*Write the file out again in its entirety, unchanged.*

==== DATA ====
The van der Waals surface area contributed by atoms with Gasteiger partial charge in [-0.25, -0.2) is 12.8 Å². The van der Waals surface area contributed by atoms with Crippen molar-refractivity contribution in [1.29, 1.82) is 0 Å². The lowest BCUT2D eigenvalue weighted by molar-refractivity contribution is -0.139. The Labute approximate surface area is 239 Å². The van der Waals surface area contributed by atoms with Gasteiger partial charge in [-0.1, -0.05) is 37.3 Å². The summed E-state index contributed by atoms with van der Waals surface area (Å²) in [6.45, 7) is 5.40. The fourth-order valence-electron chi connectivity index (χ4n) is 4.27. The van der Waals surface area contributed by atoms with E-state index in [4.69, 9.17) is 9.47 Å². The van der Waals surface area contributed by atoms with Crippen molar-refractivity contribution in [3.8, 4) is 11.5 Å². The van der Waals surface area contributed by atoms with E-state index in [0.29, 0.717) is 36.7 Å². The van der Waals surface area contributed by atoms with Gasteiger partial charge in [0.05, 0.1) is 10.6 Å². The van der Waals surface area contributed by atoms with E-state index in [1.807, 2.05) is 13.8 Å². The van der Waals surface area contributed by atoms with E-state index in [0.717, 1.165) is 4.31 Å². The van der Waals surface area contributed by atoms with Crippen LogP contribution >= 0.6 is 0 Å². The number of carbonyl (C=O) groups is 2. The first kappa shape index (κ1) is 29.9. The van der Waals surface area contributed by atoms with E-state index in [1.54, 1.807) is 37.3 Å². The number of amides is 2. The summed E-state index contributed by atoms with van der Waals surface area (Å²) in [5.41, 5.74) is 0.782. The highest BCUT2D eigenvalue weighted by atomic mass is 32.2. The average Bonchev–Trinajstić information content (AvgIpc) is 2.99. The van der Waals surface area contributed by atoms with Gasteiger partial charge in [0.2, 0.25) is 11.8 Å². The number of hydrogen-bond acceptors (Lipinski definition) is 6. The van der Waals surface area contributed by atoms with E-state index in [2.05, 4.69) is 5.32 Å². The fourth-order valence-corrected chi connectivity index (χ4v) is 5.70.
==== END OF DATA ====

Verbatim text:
The van der Waals surface area contributed by atoms with Gasteiger partial charge in [-0.25, -0.2) is 12.8 Å². The van der Waals surface area contributed by atoms with Crippen molar-refractivity contribution in [1.29, 1.82) is 0 Å². The lowest BCUT2D eigenvalue weighted by molar-refractivity contribution is -0.139. The Labute approximate surface area is 239 Å². The van der Waals surface area contributed by atoms with Gasteiger partial charge in [-0.1, -0.05) is 37.3 Å². The summed E-state index contributed by atoms with van der Waals surface area (Å²) in [6.45, 7) is 5.40. The fourth-order valence-electron chi connectivity index (χ4n) is 4.27. The van der Waals surface area contributed by atoms with E-state index in [4.69, 9.17) is 9.47 Å². The van der Waals surface area contributed by atoms with Crippen molar-refractivity contribution in [3.8, 4) is 11.5 Å². The van der Waals surface area contributed by atoms with E-state index in [0.29, 0.717) is 36.7 Å². The van der Waals surface area contributed by atoms with Gasteiger partial charge in [0.05, 0.1) is 10.6 Å². The van der Waals surface area contributed by atoms with E-state index in [1.807, 2.05) is 13.8 Å². The van der Waals surface area contributed by atoms with E-state index in [0.717, 1.165) is 4.31 Å². The van der Waals surface area contributed by atoms with Crippen LogP contribution >= 0.6 is 0 Å². The number of carbonyl (C=O) groups is 2. The first kappa shape index (κ1) is 29.9. The van der Waals surface area contributed by atoms with E-state index in [1.54, 1.807) is 37.3 Å². The number of amides is 2. The summed E-state index contributed by atoms with van der Waals surface area (Å²) in [5.41, 5.74) is 0.782. The highest BCUT2D eigenvalue weighted by atomic mass is 32.2. The average Bonchev–Trinajstić information content (AvgIpc) is 2.99. The van der Waals surface area contributed by atoms with Gasteiger partial charge in [0.2, 0.25) is 11.8 Å². The number of hydrogen-bond acceptors (Lipinski definition) is 6. The van der Waals surface area contributed by atoms with E-state index in [2.05, 4.69) is 5.32 Å². The fourth-order valence-corrected chi connectivity index (χ4v) is 5.70.